NC ranks 18th "most free" state in new study | CLT Blog

NC ranks 18th “most free” state in new study

Posted on 15 Jul 2011 by Justin Ruckman

A study by George Mason University’s Mercatus Center attempts to rank the freedom of our country’s 50 states.

Our approach to measuring freedom in the states is unique in three respects: (1) it includes measures of social and personal freedoms such as peaceable citizens’ rights to educate their own children, to own and carry firearms, and to be free from unrea– sonable search and seizure; (2) it incorporates more than 150 distinct public policies; and (3) it is particularly careful to measure fiscal policies in a way that reflects the true cost of government to the citizen.”

New Hampshire and South Dakota tie for first place, while New York comes in last.

North Carolina ranks 19:

North Carolina is right in the middle of the pack in three of our categories. Overall spending, taxes, and debt are slightly below average, though income taxes and social service spending are too high. The state performs slightly better relative to its peers in terms of personal freedom. Unsurprisingly given its history, cigarette taxes and smoking regulations are minimal. North Carolina has the best asset-forfeiture laws in the land. It could improve them by putting the burden of proof on the government. Gun laws are better than average, including legal open carry. However, the state licenses handgun owners and gun dealers. Although wine taxes are low, beer and spirits taxes are quite onerous (with the latter a full standard deviation higher than average). Marijuana laws are fairly strict despite the decriminalization of low-level marijuana possession (indeed, in 2009, the state also banned Salvia). Motorist freedoms and gambling are highly constrained. Homeschoolers face teacher qualification and annual standardized– testing requirements. Victimless-crime arrests and drug-law enforcement are relatively unexceptional. On regulation, labor laws are excellent, but occupa– tional licensing needs to be rolled back (especially the elimination of licensing for acupuncturists, landscape contractors, cat and dog dealers, and ath– letic trainers). The state liability system is solid and health-insurance coverage mandates are fewer than average. However, eminent-domain reform has not gone far enough to be effective.

Here’s what they recommend North Carolina do to improve:

  1. Spending on hospitals is very high and could be cut, possibly through privatization; individual income taxes are also high and should be cut.
  2. Increase school choice by at least allowing intra– district mandatory public-school choice.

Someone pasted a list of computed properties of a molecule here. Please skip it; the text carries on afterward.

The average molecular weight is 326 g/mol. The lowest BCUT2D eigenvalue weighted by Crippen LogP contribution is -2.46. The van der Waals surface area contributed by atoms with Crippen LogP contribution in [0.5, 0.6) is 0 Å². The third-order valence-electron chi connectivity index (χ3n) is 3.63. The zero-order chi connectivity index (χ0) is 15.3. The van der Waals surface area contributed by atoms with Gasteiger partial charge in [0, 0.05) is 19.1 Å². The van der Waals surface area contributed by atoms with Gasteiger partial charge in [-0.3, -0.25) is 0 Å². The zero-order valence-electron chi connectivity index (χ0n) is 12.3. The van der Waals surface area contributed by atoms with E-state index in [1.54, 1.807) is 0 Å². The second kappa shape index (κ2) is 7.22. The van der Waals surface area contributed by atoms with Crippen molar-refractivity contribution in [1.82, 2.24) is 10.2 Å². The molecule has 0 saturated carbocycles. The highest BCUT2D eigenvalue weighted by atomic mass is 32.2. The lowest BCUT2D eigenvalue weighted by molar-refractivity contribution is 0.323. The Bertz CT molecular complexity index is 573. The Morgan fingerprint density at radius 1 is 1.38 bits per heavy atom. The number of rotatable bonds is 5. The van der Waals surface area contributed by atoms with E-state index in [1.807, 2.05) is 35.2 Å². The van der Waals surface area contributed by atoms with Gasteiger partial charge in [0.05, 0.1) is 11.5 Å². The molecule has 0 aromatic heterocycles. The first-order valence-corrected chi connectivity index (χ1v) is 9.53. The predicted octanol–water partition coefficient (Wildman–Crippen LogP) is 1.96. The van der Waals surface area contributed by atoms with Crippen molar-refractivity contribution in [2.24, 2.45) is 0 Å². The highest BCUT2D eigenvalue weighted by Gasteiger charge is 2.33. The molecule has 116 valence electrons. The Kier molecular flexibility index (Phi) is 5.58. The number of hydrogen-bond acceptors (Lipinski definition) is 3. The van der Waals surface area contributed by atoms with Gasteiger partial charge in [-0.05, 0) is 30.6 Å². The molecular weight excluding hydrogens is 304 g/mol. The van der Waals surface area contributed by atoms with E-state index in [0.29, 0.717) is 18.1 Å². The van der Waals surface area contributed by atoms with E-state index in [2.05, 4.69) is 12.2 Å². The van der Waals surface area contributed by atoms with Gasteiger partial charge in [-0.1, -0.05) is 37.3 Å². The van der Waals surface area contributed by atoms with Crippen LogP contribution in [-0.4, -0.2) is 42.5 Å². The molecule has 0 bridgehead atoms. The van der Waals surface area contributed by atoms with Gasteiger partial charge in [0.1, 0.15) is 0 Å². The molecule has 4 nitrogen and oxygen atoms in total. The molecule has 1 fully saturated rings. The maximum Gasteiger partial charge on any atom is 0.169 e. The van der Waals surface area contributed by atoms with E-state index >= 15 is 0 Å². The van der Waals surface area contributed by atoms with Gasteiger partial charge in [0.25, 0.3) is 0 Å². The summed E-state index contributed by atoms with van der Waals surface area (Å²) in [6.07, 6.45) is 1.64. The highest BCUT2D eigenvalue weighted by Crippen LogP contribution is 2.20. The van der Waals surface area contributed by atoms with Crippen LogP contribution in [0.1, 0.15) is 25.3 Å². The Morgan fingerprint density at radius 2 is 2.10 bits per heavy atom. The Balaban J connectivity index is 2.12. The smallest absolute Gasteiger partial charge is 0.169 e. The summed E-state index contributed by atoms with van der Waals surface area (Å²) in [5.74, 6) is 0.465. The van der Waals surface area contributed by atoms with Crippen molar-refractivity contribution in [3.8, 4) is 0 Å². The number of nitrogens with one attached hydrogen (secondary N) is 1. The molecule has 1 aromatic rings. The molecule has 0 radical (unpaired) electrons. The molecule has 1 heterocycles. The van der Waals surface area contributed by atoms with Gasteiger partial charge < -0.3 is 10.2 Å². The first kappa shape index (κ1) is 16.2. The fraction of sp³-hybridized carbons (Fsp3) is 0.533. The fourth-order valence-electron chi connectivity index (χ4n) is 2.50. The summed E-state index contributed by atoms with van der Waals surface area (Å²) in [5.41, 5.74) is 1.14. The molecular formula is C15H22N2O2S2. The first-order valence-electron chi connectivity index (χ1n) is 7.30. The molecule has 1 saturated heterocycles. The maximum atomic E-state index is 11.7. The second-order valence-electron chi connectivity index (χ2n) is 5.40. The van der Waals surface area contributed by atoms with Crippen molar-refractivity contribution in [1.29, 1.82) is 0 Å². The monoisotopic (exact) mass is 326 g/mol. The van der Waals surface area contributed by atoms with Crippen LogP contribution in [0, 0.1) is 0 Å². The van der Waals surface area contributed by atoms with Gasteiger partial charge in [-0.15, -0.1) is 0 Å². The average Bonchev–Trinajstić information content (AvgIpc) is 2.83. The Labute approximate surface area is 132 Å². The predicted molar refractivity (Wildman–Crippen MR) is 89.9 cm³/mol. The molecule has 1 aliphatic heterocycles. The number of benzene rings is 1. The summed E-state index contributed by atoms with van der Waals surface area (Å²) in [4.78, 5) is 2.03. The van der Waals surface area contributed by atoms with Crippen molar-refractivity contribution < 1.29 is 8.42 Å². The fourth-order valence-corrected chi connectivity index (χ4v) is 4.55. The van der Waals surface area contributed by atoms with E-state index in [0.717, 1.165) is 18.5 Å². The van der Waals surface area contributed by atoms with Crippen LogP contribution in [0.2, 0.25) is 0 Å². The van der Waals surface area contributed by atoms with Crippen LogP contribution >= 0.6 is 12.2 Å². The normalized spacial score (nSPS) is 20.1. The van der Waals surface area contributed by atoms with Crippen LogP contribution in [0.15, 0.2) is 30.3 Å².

3. Eliminate handgun licensing.

Comments

  1. Pieroocampo 15 Jul 2011 at 11:19 AM

    Totally missed when GMU became a conservative think tank!

  2. Tom Hall 17 Jul 2011 at 1:31 PM

    I was somewhat startled to see this link from the Observer’s website. Not so much for the content, but from an affiliate. I would have liked to have seen a link to the actual study, because its statement looks like undergraduate work. A look at the grade given would have been interesting as well. The three issues listed are particular to an agenda, and I would hope that the advisor would have pointed that out.

    I was also reminded of a study from the sixties where a group took the Declaration of Independence (paraphrased in modern language)out to the street. They asked for signers to their petition. Almost no one would sign their “Commie” document.

  3. christian.ryan 25 Jul 2011 at 11:21 AM

    Based on much of the language in this “study,” it’s clear that it’s designed to further and support a particular conservative agenda. Ok, fine — but CLT Blog, if it cares any journalistic + blog credibility, would do well to indicate the rather subjective nature of its sources. For example, the phrase “labor laws are excellent” runs pretty counter to the experiences of a lot of North Carolinian workers.

    • Avatar of Justin Ruckman
      Justin Ruckman 25 Jul 2011 at 11:26 AM

      Every source is subjective, I think that’s a given.

      • christian.ryan 25 Jul 2011 at 12:23 PM

        The subjectivity of sources isn’t a “given” — it’s contextual dependent on the agendas of the source, which can often be masked, misrepresented, or unintentionally misread by presenting under the auspices of a larger, possibly neutral institution. In this case, the Mercatus Center is operating under the institutional framework of George Mason University. Readers have no way of knowing that the Mercatus Center is focused on, according to their website, “market-oriented ideas” and “how markets solve problems.” This is a think-tank with a particular market-driven agenda — an agenda that doesn’t necessarily reflect GMU as a whole. I think the first comment indicates that some readers didn’t know that GMU wasn’t directly involved in this study, rather a subsidiary organization that operates within the university’s framework.
        In the interests of disclosure and clarity for readers, perhaps this article’s first line could read “…George Mason University’s Mercatus Center, a market-oriented think tank, attempts to rank…”